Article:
By Easton’s Lemma, A ∗ P is κ+ω+1 -cc in V Q. The result follows.

** Remark 6.2.**

It should be noted that with a some extra work this argument applies for other choices of the κn ’s. A referee pointed out that arguments from [5] obtain the failure of approachability at κ for all choices of the κn ’s with no extra work required.

12 SPENCER UNGER

6.2. R with Neeman. For this section we assume that κn | n ω is an increasing sequence of supercompact cardinals. Further we assume that each κn is indestructible under κn -directed closed forcing. Under the above assumptions we prove the following theorem.

** Lemma 6.3.**

In the extension V R there are no special κ+ -trees Proof. It will be enough to show that the tree property holds at κ+ in an extension by A ∗ P × Q and that µ is preserved in this extension. If we had a special κ+ -tree in V R, then it would still be a special κ+ -tree in V (A∗P)×Q, which is impossible.

Recall that in the extension we have collapsed cardinals and µ has become κ+. By Lemma 4.5, we know that µ = κ+ is preserved in V (A∗P)×Q. It remains to show that the tree property holds in this model.

Recall that the term forcing Q was deﬁned in the ground model and is µ-closed.

So we consider the extension in question as an extension by Q and then by A ∗ P.

We want to show that in V Q, A ∗ P is Neeman’s forcing for some choice of measures and each of the κn ’s is still supercompact.

** Lemma 6.4.**

Q is µ-directed closed.

Proof. Let {fα : α η} be a set of conditions in Q for some η µ such that for any pair α0, α1 η there is a γ η such that fγ ≤ fα0, fα1. Deﬁne f to be a function such that dom(f ) = αη dom(fα ). The domain of f has size less than µ, because µ is regular. For each β ∈ dom(f ), let f (β) be a name for the union of fα (β) over all α η. We claim that for each β ∈ dom(f ), f (β) names a condition in Add(µ, 1)V Aβ ∗Pβ. Suppose that the claim fails. Then there is a β ∈ dom(f ), ρ µ, and condition (a, p) ∈ Aβ ∗ Pβ such that (a, p) (ρ, 0), (ρ, 1) ∈ f (β). By the deﬁnition of f, there are α0, α1 η, such that (a, p) fα0 (β)(ρ) = 0 and fα1 (β)(ρ) = 1. But this is impossible, because fα0 and fα1 are compatible in the ordering of Q.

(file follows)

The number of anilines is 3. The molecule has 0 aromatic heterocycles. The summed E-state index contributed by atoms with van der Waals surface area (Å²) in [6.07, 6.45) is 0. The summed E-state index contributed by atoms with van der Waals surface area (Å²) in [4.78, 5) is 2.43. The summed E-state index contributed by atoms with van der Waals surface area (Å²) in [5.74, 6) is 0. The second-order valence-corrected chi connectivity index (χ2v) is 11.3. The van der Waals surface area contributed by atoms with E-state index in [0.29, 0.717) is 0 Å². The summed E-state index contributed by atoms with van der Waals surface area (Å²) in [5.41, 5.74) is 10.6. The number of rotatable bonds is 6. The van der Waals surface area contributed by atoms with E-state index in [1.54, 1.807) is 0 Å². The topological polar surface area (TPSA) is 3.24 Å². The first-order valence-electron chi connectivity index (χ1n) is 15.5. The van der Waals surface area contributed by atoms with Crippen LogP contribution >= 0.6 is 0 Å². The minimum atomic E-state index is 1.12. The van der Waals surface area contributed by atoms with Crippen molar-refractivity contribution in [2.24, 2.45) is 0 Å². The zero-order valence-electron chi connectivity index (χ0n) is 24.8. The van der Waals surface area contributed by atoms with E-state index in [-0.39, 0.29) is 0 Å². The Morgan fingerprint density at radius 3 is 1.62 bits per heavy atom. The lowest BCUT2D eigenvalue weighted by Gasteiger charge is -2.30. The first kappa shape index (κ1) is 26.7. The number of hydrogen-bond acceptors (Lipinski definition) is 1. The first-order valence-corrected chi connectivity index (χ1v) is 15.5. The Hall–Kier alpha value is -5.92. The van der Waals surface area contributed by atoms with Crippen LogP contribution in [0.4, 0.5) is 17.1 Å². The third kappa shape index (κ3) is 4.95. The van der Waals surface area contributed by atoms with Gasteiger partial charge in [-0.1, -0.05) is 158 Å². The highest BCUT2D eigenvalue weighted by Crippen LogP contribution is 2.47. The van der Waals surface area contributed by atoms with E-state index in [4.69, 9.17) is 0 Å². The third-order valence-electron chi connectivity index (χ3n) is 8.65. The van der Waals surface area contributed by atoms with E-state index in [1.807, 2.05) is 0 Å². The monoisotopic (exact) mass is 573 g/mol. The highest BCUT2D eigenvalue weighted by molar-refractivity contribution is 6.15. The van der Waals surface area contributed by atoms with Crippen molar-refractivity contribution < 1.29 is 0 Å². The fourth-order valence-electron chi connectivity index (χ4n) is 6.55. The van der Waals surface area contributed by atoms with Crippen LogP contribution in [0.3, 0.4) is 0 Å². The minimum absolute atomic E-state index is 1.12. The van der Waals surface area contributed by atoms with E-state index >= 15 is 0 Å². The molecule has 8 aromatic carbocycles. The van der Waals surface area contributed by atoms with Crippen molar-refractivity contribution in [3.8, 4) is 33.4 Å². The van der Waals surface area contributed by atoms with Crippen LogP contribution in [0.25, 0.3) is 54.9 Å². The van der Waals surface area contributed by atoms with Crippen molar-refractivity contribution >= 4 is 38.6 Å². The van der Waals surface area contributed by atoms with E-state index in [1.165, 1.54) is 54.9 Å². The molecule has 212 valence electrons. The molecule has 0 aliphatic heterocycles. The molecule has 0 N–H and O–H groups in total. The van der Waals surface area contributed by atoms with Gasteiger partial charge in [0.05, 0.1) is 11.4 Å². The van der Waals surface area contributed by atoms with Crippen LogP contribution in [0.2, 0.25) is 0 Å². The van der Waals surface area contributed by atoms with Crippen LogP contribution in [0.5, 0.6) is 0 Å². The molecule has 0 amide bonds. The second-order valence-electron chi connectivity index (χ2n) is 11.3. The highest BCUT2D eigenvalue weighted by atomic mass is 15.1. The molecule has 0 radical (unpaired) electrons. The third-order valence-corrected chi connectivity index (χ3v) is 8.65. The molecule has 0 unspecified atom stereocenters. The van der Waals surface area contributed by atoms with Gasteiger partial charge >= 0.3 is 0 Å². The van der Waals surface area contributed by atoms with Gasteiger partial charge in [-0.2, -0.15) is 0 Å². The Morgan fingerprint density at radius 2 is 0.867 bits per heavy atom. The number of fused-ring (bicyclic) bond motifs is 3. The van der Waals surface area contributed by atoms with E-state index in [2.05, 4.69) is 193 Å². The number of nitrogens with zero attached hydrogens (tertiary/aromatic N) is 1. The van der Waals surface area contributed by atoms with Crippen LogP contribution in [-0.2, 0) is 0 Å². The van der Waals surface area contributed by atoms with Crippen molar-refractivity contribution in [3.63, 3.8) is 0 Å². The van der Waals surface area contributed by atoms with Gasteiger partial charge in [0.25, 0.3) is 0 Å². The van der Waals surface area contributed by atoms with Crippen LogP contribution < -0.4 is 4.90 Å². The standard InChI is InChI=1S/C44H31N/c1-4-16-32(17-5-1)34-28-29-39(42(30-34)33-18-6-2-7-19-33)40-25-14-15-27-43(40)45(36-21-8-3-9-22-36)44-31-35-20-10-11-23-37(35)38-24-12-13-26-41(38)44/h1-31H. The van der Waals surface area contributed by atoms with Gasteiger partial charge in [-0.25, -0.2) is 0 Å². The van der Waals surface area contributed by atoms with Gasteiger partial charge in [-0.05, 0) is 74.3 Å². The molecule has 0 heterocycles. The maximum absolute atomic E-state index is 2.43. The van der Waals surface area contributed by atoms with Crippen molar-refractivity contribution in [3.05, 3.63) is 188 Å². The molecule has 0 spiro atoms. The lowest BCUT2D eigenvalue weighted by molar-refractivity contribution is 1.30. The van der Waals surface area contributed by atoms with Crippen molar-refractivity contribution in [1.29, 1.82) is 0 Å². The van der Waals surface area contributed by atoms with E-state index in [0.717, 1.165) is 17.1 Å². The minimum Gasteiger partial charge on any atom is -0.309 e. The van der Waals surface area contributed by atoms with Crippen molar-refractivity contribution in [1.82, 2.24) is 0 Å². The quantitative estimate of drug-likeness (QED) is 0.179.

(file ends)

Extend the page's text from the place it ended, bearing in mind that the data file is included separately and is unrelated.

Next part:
˙ It follows that each Un is still an A-name for an appropriate measure and that each of the κn ’s is still supercompact since we made each of the κn ’s indestructible under κn -directed closed forcing. This ﬁnishes the proof since in V Q we have all of the conditions that we need to work the argument from [14].

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## ARONSZAJN TREES AND THE SUCCESSORS OF A SINGULAR CARDINAL 13

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Department of Mathematical Sciences, Carnegie Mellon University, Pittsburgh, PA 15213 E-mail address: sunger@cmu.edu